The merging of telephone and computer networks is introducing multiple and diverse types of resources into networks. Users will have access to increasing volumes of devices and information sources through a network interface. Larger bandwidth, more flexibility and better connectivity mean that what used to be implemented on separate dedicated networks are now worth integrating. Centralized services can now take advantage of greater intelligence in the network and become decentralized, more efficient, and better tailored to their users.
This multiple service, multiple resource environment poses a collection of problems not faced in a homogeneous network. Two trends are pushing this: integration of services and service on demand. An integrated services environment is one in which resources are no longer dedicated to a particular service but shared. Furthermore, service on demand implies a bursty, unpredictable usage of resources. Both of these trends pose challenges to the service provider in areas of management, control, and pricing of services and resources.
Suppose you are the system manager of such a network offering a multitude of services based on fixed numbers of multiple types of resources. Figure 1 depicts such a situation, with scripts representing services, cylinders representing resources, and the big stick figure representing you. Suppose a user (upper left in the figure) requests one of those services and offers some $$ for it. What do you do? Do you grant the user the desired service? Questions arise. How does one service affect another through shared resources? Which requests do you accept? Based on what? What do you charge? How many of each resource do you buy? What can you guarantee the users?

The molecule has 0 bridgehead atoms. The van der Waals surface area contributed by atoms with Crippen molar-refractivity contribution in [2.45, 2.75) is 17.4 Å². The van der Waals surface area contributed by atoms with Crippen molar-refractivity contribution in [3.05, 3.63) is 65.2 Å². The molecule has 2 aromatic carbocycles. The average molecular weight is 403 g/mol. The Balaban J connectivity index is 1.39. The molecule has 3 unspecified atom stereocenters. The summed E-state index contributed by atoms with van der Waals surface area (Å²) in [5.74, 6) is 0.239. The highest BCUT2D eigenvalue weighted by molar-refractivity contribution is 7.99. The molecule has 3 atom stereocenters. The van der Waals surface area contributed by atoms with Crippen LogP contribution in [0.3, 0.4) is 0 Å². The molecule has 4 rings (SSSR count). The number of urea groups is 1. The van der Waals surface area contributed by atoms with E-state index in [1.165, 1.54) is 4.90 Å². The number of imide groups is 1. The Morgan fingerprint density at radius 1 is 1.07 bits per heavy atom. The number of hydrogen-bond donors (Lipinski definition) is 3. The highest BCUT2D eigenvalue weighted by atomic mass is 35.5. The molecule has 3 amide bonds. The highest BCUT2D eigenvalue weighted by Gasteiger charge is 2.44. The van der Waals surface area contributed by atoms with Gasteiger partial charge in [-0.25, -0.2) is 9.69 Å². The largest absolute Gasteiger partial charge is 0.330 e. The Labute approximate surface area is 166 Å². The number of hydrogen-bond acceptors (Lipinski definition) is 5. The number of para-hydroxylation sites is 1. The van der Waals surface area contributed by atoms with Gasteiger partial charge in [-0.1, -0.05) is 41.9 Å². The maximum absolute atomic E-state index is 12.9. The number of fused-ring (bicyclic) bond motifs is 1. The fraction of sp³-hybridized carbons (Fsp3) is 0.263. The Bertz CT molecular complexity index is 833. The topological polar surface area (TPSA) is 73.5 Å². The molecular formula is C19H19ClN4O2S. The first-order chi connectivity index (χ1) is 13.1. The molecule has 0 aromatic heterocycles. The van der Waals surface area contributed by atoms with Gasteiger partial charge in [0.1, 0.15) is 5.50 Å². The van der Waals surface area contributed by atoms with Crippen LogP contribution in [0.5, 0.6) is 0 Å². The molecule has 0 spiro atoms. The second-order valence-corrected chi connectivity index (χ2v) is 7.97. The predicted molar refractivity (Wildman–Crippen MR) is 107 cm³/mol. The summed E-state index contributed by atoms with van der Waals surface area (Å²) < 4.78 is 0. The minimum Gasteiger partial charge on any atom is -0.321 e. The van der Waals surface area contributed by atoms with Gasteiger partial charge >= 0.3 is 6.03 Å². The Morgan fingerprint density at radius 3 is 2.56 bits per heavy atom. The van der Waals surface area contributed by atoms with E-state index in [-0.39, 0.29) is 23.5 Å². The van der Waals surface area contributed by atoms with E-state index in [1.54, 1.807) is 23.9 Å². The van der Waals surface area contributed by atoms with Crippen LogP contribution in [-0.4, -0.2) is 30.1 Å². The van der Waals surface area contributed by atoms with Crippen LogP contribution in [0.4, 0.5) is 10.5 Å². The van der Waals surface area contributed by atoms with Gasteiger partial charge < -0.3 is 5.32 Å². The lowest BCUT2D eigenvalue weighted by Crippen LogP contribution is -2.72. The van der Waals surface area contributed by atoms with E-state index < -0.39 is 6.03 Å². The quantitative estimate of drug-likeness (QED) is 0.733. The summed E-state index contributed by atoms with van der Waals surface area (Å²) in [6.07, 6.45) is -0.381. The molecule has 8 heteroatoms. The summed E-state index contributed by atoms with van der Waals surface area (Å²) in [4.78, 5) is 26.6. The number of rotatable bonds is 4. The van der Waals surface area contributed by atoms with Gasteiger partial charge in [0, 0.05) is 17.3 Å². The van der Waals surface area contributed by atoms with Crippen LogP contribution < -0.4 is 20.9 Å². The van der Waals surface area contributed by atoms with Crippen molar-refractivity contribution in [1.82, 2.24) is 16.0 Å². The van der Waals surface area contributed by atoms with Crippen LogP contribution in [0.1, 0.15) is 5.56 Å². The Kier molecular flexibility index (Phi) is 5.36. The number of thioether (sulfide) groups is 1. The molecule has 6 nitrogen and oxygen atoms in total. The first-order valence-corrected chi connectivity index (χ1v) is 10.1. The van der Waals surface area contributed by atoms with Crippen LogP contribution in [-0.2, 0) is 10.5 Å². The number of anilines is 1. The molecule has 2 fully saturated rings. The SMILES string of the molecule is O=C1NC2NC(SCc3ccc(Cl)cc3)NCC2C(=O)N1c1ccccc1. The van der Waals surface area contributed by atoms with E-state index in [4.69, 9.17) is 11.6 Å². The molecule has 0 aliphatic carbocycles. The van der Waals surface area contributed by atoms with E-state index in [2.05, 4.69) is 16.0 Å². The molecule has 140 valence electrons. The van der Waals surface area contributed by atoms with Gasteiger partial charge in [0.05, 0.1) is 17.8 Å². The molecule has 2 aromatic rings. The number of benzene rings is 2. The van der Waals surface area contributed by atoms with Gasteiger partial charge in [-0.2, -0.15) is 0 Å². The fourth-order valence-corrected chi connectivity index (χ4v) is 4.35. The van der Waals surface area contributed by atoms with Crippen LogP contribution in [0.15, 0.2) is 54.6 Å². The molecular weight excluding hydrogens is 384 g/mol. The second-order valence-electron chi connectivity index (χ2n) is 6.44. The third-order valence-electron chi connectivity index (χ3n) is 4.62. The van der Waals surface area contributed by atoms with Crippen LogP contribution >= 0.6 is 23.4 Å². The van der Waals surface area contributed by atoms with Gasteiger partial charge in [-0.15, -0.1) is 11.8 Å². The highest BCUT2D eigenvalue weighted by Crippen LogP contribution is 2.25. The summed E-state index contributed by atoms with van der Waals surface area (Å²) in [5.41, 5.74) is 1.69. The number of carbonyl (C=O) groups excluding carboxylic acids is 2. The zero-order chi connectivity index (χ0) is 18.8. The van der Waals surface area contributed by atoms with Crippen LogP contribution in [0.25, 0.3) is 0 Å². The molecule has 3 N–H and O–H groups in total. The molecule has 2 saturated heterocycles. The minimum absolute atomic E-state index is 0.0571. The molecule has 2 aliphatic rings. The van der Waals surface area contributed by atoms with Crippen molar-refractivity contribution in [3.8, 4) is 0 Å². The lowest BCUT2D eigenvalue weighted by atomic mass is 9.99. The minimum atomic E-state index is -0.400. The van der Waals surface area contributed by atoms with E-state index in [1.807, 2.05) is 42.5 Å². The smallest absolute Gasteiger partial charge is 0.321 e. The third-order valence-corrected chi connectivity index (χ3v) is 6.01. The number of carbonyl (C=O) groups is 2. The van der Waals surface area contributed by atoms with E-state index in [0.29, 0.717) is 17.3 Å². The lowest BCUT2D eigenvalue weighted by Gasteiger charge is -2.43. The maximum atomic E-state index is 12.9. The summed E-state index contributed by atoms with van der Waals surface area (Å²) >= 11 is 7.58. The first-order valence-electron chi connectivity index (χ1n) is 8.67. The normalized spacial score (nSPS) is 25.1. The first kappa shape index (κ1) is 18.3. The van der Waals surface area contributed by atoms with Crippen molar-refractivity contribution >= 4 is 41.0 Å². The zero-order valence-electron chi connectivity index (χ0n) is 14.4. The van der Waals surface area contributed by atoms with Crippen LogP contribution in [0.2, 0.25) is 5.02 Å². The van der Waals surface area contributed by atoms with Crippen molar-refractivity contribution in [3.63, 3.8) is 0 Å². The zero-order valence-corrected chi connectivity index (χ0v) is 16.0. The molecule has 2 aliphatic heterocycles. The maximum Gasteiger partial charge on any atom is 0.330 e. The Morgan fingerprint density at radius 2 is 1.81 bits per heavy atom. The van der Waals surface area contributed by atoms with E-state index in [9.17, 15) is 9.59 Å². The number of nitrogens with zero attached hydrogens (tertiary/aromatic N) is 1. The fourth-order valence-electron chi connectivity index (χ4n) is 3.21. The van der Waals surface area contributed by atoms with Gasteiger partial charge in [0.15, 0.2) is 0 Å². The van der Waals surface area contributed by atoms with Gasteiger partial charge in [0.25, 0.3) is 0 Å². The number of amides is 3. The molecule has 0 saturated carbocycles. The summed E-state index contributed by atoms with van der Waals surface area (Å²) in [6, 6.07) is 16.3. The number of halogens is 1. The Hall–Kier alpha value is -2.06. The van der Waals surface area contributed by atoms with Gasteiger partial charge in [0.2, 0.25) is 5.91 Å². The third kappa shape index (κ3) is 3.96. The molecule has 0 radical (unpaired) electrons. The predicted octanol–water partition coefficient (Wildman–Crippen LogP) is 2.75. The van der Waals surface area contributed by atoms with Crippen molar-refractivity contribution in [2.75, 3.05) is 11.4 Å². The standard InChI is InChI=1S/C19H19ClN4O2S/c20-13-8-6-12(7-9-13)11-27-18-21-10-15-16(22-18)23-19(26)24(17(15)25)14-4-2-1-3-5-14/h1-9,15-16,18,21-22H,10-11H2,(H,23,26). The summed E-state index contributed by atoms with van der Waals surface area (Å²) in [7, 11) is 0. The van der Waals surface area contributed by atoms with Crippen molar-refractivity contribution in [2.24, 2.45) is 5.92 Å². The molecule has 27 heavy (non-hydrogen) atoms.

In our ongoing research, we have been concerned with such multiple service, multiple resource networks. Our goal is to provide a mathematical foundation with which to analyze these systems. To date, we have proposed a multidimensional Markov chain model of multiple service, multiple resource system and used this model to obtain the sensitivity of throughput of each service type with respect to traffic parameters, and to characterize optimal access control policies. In turn, this work inspired a continuous state space model that admits a simpler threshold type optimal access control policy and makes possible algorithms to determine system dimensioning and pricing.
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Scott Jordan (6/24/2005)